Amy O : Arrow

Virginia Croft
Amy O Arrow

There is something rewarding about stripped down, simple tracks. These are the songs that don’t weigh your eardrums down, the songs that feel good going down. Amy O’s debut album Arrow is chock full of songs like these, full of gooey guitar goodness, warm nostalgia, and a cherry on top. As an emerging artist, Amy O shows the kind of promise that would suggest one day being able to carry the torch passed on from singer/songwriter predecessors with feminist themes, such as Patty Griffin and PJ Harvey. Based out of Bloomington, Indiana, Amy Oelsner and her band are already in a strong position, set to open for alt-favorite Hop Along later this month. Her songs are simultaneously grungy and in search of a silver lining, perpetually juxtaposing themselves.

Amy O’s songs read like a twenty-something’s diary: honest, existential, and wishing you would just call her back. Through laid back guitar riffs and relevant lyrics, Amy O hits points of clarity, bringing us along with her. On “Arrow,” Amy O layers harmonies to create a playful yet raw vibe, the track reading like a highlight from Waxahatchee’s Cerulean Salt. Yet while “Arrow” is sprinkled with hints of positivity, “Gold Coin” feels laden with sentimental sadness, as Amy O sings of yesterday and places of the past.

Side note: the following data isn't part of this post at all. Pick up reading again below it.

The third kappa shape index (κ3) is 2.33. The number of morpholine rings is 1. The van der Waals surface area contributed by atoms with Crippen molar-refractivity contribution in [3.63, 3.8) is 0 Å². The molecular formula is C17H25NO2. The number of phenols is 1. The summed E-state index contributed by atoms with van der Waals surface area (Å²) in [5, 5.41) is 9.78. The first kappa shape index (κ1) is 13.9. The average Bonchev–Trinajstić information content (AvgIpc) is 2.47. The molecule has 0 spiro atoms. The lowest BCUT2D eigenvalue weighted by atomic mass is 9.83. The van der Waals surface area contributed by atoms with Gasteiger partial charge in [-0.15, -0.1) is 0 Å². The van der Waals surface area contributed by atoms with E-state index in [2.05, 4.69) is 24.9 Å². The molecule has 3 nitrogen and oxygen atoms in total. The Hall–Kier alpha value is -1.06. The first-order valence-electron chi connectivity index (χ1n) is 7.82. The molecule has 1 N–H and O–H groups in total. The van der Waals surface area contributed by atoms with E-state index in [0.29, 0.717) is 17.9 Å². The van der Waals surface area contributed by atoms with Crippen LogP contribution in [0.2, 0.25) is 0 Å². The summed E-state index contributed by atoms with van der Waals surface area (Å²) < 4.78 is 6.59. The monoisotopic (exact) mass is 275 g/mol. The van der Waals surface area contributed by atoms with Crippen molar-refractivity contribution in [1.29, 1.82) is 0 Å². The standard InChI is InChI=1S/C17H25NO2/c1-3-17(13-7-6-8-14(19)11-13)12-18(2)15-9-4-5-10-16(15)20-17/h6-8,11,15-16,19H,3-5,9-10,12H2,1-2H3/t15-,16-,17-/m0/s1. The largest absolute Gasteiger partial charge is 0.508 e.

The lyrics interspersed through Arrow are thoughtful and delicate. On “Toast,” Amy sings, “I didn’t know the city lights would look like fireflies,” painting a twinkling image of desire and yearning. Amy’s subject matter pulls from myriad experiences: heartache, desire, and the occasional sense of existential crisis. With calming songs to balance the overwhelming, Arrow portrays the spectrum of challenge in a personal way. On the other hand, “Gold Coin” is filled with child-like wishes, as Amy croons, “Draw me a map/write me a story.” This track serves as a journey to a possibility—what comes after the immediate crush begins.

Arrow’s success lies in Amy O’s ability to answer her own questions. Within her woeful tales, the answers to these tiring questions appear in further songs. It’s almost as if Amy O walks us through a trial run of writing an advice album to herself and her peers. Outside the album, Amy is likewise proving to be strong in character, and an inclusive role model for those very same contemporaries. She created a Facebook page for Girls to the Front, the name for her new venture: guitar lessons for women/girls/LGBTQ+. In a culture focused on the flaws and shortcomings of musicians, it is refreshing to see a rising musician take that extra effort to leave a positive mark on the new generation.

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